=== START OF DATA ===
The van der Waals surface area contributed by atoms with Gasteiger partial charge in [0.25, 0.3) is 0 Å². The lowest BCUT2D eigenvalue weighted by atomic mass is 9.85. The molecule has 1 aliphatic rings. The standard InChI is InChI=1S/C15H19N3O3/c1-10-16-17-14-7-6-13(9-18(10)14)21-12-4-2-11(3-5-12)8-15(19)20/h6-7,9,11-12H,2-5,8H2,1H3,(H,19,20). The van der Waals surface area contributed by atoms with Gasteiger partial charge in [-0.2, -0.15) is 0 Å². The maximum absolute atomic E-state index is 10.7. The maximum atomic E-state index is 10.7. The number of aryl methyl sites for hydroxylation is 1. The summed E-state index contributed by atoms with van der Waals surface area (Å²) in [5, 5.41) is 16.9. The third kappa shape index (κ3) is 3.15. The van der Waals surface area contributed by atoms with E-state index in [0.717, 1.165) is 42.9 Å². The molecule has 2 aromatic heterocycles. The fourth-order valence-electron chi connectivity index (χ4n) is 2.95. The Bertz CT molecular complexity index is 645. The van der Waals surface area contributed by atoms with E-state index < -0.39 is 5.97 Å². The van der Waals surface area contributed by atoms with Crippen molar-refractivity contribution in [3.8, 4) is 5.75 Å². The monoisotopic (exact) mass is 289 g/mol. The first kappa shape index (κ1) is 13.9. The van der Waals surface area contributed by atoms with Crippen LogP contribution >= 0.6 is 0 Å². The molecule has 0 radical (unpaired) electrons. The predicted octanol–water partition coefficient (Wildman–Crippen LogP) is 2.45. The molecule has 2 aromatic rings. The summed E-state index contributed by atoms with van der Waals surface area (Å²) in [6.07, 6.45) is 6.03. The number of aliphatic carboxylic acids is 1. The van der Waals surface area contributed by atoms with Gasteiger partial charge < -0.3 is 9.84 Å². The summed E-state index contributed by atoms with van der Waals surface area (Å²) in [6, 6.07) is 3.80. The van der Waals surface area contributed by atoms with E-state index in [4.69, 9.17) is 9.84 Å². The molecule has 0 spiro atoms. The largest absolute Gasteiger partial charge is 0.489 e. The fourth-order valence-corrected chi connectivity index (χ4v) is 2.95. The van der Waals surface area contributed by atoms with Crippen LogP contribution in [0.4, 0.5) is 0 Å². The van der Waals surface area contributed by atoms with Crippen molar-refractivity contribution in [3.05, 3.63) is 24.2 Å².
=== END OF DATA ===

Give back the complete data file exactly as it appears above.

The van der Waals surface area contributed by atoms with Gasteiger partial charge in [0.25, 0.3) is 0 Å². The lowest BCUT2D eigenvalue weighted by atomic mass is 9.85. The molecule has 1 aliphatic rings. The standard InChI is InChI=1S/C15H19N3O3/c1-10-16-17-14-7-6-13(9-18(10)14)21-12-4-2-11(3-5-12)8-15(19)20/h6-7,9,11-12H,2-5,8H2,1H3,(H,19,20). The van der Waals surface area contributed by atoms with Gasteiger partial charge in [-0.2, -0.15) is 0 Å². The maximum absolute atomic E-state index is 10.7. The maximum atomic E-state index is 10.7. The number of aryl methyl sites for hydroxylation is 1. The summed E-state index contributed by atoms with van der Waals surface area (Å²) in [5, 5.41) is 16.9. The third kappa shape index (κ3) is 3.15. The van der Waals surface area contributed by atoms with E-state index in [0.717, 1.165) is 42.9 Å². The molecule has 2 aromatic heterocycles. The fourth-order valence-electron chi connectivity index (χ4n) is 2.95. The Bertz CT molecular complexity index is 645. The van der Waals surface area contributed by atoms with E-state index < -0.39 is 5.97 Å². The van der Waals surface area contributed by atoms with Crippen molar-refractivity contribution in [3.8, 4) is 5.75 Å². The monoisotopic (exact) mass is 289 g/mol. The first kappa shape index (κ1) is 13.9. The van der Waals surface area contributed by atoms with Crippen LogP contribution >= 0.6 is 0 Å². The molecule has 0 radical (unpaired) electrons. The predicted octanol–water partition coefficient (Wildman–Crippen LogP) is 2.45. The molecule has 2 aromatic rings. The summed E-state index contributed by atoms with van der Waals surface area (Å²) in [6.07, 6.45) is 6.03. The number of aliphatic carboxylic acids is 1. The van der Waals surface area contributed by atoms with Gasteiger partial charge < -0.3 is 9.84 Å². The summed E-state index contributed by atoms with van der Waals surface area (Å²) in [6, 6.07) is 3.80. The van der Waals surface area contributed by atoms with E-state index in [4.69, 9.17) is 9.84 Å². The molecule has 0 spiro atoms. The largest absolute Gasteiger partial charge is 0.489 e. The fourth-order valence-corrected chi connectivity index (χ4v) is 2.95. The van der Waals surface area contributed by atoms with Crippen LogP contribution in [0.4, 0.5) is 0 Å². The van der Waals surface area contributed by atoms with Crippen molar-refractivity contribution in [3.05, 3.63) is 24.2 Å².